MOST OF THE PRODUCTS WE TEST these days are improved versions of existing products, and if they’re not, there’s usually a good reason why nobody has brought them to market before.
Not so the Humaneyes Vuze+ 3D VR camera, which offers divers and underwater film-makers a genuinely different option. It’s that rarest of beasts, something new.
Seen from above, the Vuze camera is a rough square, a bit bigger than a beermat. Seen from the side, it’s about 3cm thick. Think a decent-sized bacon butty in a breadcake and you’ve pretty much got the idea, only heavier and with a lot less grease.
On each face of the square is a stereo camera using two fisheye lenses set roughly the same distance apart as your eyes.
Each camera records two images of the same scene, and with a pair of viewing lenses or a VR headset you will see one image per eye, and your brain will put it all together as a 3D scene.
Stereo pairs of pictures and viewers have been around almost as long as photography itself. However, by using four stereo cameras set at 90° to each other and stitching the footage together in software, the Vuze can record a set of 3D overlapping images that allow you to turn your head to look left or right, up or down and even turn right round and look behind you, just as you might do in real life.
The underwater package includes camera, housing with handles, 64Gb micro SD card, two spare sets of dome-ports, charger, a pair of small glasses to view 3D footage on your phone, a cross-head screwdriver and spare O-rings, all packed in a Pelican hardshell case.
Housing control buttons and top latch.
For use under water, you screw a baseplate to the camera and then use the baseplate to ensure that the camera is correctly orientated, as you load it into a 40m housing fitted with eight dome-ports.
Just looking at those ports made me nervous – they’re made of thin plastic and look really easy to scratch. However, you do get spares in the kit, and if you need to buy more replacements they’re nowhere near as costly as the dome-ports used on other camera housings, so I started breathing again.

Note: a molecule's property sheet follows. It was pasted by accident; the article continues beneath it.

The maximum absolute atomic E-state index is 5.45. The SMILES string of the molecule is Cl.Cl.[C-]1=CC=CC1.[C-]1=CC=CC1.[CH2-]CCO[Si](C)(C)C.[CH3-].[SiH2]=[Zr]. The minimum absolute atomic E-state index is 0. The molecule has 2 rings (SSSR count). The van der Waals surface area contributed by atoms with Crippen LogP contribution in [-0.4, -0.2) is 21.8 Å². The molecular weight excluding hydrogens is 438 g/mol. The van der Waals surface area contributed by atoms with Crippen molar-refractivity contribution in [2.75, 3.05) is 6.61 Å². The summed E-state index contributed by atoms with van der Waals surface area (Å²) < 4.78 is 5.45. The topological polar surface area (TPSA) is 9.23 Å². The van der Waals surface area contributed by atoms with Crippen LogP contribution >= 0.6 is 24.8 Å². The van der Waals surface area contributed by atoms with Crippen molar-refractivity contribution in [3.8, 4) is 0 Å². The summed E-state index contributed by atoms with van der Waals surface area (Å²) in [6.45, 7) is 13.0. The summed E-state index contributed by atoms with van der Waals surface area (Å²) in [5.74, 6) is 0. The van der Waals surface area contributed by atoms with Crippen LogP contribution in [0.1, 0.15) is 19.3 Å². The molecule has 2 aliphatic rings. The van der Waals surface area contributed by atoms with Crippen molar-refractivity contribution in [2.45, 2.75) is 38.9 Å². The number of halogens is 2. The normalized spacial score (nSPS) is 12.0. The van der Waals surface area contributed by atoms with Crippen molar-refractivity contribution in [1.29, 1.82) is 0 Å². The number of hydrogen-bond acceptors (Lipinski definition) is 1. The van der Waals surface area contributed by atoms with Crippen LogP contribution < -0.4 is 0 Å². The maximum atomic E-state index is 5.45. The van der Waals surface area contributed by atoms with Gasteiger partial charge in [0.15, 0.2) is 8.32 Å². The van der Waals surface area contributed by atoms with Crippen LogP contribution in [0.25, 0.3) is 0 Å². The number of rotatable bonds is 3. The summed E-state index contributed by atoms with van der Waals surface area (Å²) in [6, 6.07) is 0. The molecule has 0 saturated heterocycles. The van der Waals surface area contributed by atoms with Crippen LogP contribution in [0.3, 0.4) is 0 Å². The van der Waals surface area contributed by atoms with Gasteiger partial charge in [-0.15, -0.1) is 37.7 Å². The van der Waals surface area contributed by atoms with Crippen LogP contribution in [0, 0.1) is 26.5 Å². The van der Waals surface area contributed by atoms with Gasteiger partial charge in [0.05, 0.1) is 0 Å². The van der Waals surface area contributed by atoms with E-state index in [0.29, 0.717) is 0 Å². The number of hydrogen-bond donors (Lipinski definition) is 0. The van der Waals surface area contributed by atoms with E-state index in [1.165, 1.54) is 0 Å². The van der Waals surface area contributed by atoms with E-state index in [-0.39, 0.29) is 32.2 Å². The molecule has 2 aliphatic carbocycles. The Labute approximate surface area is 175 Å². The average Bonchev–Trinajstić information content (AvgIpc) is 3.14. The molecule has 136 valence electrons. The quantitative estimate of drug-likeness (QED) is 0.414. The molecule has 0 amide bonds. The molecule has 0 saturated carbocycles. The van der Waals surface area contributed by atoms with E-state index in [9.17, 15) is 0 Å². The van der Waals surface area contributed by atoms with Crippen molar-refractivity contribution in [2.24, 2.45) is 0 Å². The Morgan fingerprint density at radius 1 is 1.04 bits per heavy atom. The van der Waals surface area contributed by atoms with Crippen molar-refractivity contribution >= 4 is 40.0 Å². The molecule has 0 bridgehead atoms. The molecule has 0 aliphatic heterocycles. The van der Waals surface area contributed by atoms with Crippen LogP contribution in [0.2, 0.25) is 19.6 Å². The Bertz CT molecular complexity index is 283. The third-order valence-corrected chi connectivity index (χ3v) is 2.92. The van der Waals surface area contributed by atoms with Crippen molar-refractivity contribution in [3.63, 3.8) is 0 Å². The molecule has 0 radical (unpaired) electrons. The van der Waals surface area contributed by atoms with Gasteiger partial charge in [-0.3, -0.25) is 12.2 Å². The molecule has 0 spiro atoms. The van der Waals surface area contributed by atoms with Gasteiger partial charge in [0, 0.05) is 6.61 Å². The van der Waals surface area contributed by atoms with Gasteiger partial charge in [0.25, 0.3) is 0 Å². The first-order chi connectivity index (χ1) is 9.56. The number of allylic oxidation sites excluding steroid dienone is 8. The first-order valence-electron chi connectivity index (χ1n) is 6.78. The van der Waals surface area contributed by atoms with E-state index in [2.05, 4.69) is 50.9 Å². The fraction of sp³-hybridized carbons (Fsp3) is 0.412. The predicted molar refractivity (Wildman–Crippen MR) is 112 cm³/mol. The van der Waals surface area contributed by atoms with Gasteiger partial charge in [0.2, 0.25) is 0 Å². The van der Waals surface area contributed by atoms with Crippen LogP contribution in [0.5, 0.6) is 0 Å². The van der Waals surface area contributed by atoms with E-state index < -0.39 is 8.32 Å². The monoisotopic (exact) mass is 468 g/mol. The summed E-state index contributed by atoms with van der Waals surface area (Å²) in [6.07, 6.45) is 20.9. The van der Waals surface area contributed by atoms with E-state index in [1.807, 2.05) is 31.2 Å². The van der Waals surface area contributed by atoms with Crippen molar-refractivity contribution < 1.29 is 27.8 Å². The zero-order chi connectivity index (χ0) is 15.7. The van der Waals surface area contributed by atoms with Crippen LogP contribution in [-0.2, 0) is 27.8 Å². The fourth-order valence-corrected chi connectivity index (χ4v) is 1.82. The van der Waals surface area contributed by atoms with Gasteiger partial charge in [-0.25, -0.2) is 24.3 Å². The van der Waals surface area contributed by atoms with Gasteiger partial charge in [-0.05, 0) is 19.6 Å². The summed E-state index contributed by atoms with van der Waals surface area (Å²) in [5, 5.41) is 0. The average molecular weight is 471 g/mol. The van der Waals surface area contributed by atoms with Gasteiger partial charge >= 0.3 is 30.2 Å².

Sliding the camera into the housing is easy. The housing is held shut by a substantial pair of latches that really aren’t going to come undone unless you make an effort.
Next, you fit a metal bridge-type handle top and bottom and use this to carry the camera on the dive. Or you can choose to screw a short broomstick-type handle into either mount, to hold the camera out in front of you like a giant lollipop, either over or under your hand.
You turn the camera on using the right of the two buttons on top of the housing, and start and stop recording using the other button.
A blue light shows that the camera is on, and a red light indicates that it’s recording.
Battery life is good for a couple of hours of shooting, with a recharge taking four or five hours, as far as I could tell. Footage is recorded to a micro SD card and, as you’d expect, you’ll need a fast, high-quality card. Vuze supplies an appropriate 64Gb one with the camera.
Time to get it all wet, and the first job was to stuff a couple of dry tissues into the otherwise empty housing, and immerse it in sea water for an hour or two. That was easier said than done. The empty housing wasn’t sufficiently negative to overcome a very gentle Red Sea run that kept pushing it back to the surface on the end of my piece of string!
Unprocessed images from the Vuze+ camera.
Two kilos of lead sorted it out. The housing, by the way, is rated to 40m, but there’s a video accessible from the Vuze website suggesting that it’s good for more than that, if you’re braver than me.
Tissue test completed successfully, I slid the camera into the housing and took it for a dive.
I was looking for somewhere a bit different – somewhere the 3D VR could turn in really striking footage, and I figured wreck penetration was the way to go. So dear old Thistlegorm it was.
Pre-dive, I’d thought the size of the unit and the lollipop handle might make the whole contraption feel clumsy, but the buoyancy was such that it was easy to swim with, and it didn’t feel heavy, even toward the end of an hour’s immersion.
Shooting with the Vuze was as simple as it gets. There are no options to set and no controls to fiddle with. You just turn the camera on, press the record button when you’re ready to record, and press the same button to stop recording when you’ve got your shot.
The camera is filming 360° continuously, so you don’t need to think about pointing it at anything in particular, and you don’t even need to worry too much about keeping it level.
Sloping horizons on land look awful, but under water we don’t notice.
Which brings us to the footage I recorded on Thistlegorm. I’ll be honest and say that I’ve seen better vis on the old girl, but nevertheless the Vuze footage was stunning. Even when viewed on a phone, using the set of glasses provided with the camera-kit, you get a fantastic 3D immersive experience, and viewed through a proper VR headset all you’d need to add are a couple of Martinis to simulate narcosis, and you’re there.